UK: Trade unions at Corus offer yet another pay cut

By Simon Whelan
19 December 2008

The December 10 revelation by James Pickard of the Financial Times that the trade unions GMB, Community and Unison had offered Corus Steel a ten percent pay cut prompted heated denials.

Before formal negotiations had even begun, Pickard quoted an unnamed but senior GMB union official saying, “Representatives would accept a 10 percent decrease for everybody, from the bottom to the top of the company.”

The report was immediately described by union representatives as “total b******s”. In his column the following day, Pickard expressed his suprise. He contacted the GMB’s spokesperson Steve Pryrle who told him, “I have spoken to one official who was not aware of this and another who said that there had been talks of going down the JCB route.”

In October, 4,000 JCB workers voted to work fewer hours resulting in a £50-a-week pay cut in order to supposedly save 350 jobs. 

Pickard described the GMB’s response as a “non-denial denial” and explained why he believed the union was so perturbed by his scoop. 

His argument is convincing. “For starters,” he wrote, “members do not like to hear that their officials are negotiating from such a weak position. Nor may they like the idea that unions have ‘offered’ to take pay cuts in return for preventing job losses. So their line is that Corus suggested the pay cuts.”

The Community trade union took the same line, telling the BBC, “Any proposals that have come forward have done so as a consequence of proposals that have been put forward by the company.”

This “is semantics,” Pickard wrote. “In other words Corus thought of it first. But yes we agreed to take it, and put it back to management.”

The BBC’s economic editor, Peter Peston backed up Pickard’s account, adding that Corus had told him that the pay cut proposal was just one of a number of issues being discussed. Philippe Varin, Corus’s chief executive, is also demanding financial assistance from the British government, similar to that granted by the Dutch government, whereby taxpayers would pay some 70 percent of Corus’s wage bill for 24 weeks.

The upfront offer of large pay cuts, confirms that the trade unions function to defend the interests of the corporations, not their members. It was the GMB that agreed to a pay cut at JCB for six months that was supposed to protect jobs—reducing planned redundancies from 510 at UK factories to 332. 

Within weeks JCB reneged on the deal and made large scale redundencies. On November 14, Gordon Richardson, GMB Works convener, blithely declared that “Regrettably, JCB in consultation with GMB, has announced a further wave of redundancies due to the economic downturn” (emphasis added).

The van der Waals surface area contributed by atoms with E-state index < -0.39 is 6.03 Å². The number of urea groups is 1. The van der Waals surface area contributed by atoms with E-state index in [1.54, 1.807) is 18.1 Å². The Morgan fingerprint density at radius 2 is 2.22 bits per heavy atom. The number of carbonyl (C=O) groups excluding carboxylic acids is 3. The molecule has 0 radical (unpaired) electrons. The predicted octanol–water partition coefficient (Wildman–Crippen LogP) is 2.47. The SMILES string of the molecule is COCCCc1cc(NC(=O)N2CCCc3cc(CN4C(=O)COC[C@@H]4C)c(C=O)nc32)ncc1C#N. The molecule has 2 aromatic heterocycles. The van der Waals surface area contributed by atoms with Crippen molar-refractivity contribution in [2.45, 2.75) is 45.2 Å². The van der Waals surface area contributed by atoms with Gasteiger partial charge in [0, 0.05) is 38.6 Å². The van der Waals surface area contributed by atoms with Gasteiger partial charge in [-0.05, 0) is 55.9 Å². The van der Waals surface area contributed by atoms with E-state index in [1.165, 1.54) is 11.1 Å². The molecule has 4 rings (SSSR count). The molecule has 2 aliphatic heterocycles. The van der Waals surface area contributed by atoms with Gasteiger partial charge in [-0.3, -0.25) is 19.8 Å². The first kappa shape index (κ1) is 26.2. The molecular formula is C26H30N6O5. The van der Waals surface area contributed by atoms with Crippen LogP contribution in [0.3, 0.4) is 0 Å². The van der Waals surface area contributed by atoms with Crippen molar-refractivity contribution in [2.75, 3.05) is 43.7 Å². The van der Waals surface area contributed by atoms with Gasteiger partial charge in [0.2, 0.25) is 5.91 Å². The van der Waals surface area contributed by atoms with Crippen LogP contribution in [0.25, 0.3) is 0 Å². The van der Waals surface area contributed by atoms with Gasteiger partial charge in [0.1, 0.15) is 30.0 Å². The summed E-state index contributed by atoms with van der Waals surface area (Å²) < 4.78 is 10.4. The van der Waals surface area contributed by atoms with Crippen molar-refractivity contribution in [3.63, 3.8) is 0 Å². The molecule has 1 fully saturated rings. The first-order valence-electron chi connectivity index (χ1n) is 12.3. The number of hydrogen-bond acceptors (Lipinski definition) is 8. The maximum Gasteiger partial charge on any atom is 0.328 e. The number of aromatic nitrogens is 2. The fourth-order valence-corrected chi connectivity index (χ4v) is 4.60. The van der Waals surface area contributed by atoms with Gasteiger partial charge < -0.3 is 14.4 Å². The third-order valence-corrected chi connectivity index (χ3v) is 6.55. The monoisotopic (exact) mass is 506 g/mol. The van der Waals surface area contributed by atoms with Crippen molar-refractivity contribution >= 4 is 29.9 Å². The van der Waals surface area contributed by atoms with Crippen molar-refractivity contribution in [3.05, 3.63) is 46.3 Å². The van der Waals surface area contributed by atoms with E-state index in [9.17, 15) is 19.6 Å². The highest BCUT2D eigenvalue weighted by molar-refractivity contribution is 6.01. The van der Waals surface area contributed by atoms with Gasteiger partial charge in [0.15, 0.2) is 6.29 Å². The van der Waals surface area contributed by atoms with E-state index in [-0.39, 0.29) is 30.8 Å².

He described this as a “major blow to GMB membership, after what GMB classes as a tremendous show of collective unity” and a “historic stance for the common good” in taking a cut in hours and pay. “Unfortunately, more of GMB members will lose their jobs than was originally expected but we can all rest assured that the selfless commitment shown in voting for the shorter working week has, without doubt, saved the jobs of more than 500 GMB members,” he asserted.

In reality, as Pickard pointed out, the GMB agreed to a deal “where it would cut pay and hours in return for saving jobs—although the digger company went ahead and cut hundreds anyway a few weeks later.”

During their initial negotiations with Corus, the unions have made it perfectly clear they intend for their members to shoulder the financial burden of maintaining the steel manufacturer’s profitabilitiy. Only months previously the Corus workforce agreed to cuts in overtime and production bonuses. Yet Corus cut 400 hundred jobs last month at a West Midlands distribution centre and has recently shut blast furnaces in Port Talbot, Scunthorpe in the UK and Ijmuiden in the Netherlands. 

The Indian owned Tata group, which owns the formerly Anglo-Dutch concern, have expressed their intention to cut costs by £350 million and production by 30 percent. Tata made profits of £2.47 billion during the six months up to September this year, but the international economic crisis has halved the price of steel. Demand in major industries like construction and automobiles has fallen precipitously.

Corus has confirmed that they are speaking wth the unions about “a range of proposals,” noting that “the payroll discussion is obviously an option open to any company.”

As the most recent example at Corus displays, the role of the trade unions today is not to press forward a struggle on behalf of their own members, let alone the working class as a whole. Instead they seek to impose pay cuts and redundencies, champion state bailouts to socialise corporate losses, break strikes, isolate and strangle workers’ struggles. 

More cuts will come if the unions, management and the government have their way. Numerous organisations representing employers, have expressed their support for the wage cut at JCB and Corus as harbingers of what they hope will follow across industry and commerce. Iain McMillan of the Confederation of British Industry told the press he had heard of many companies planning wage cuts.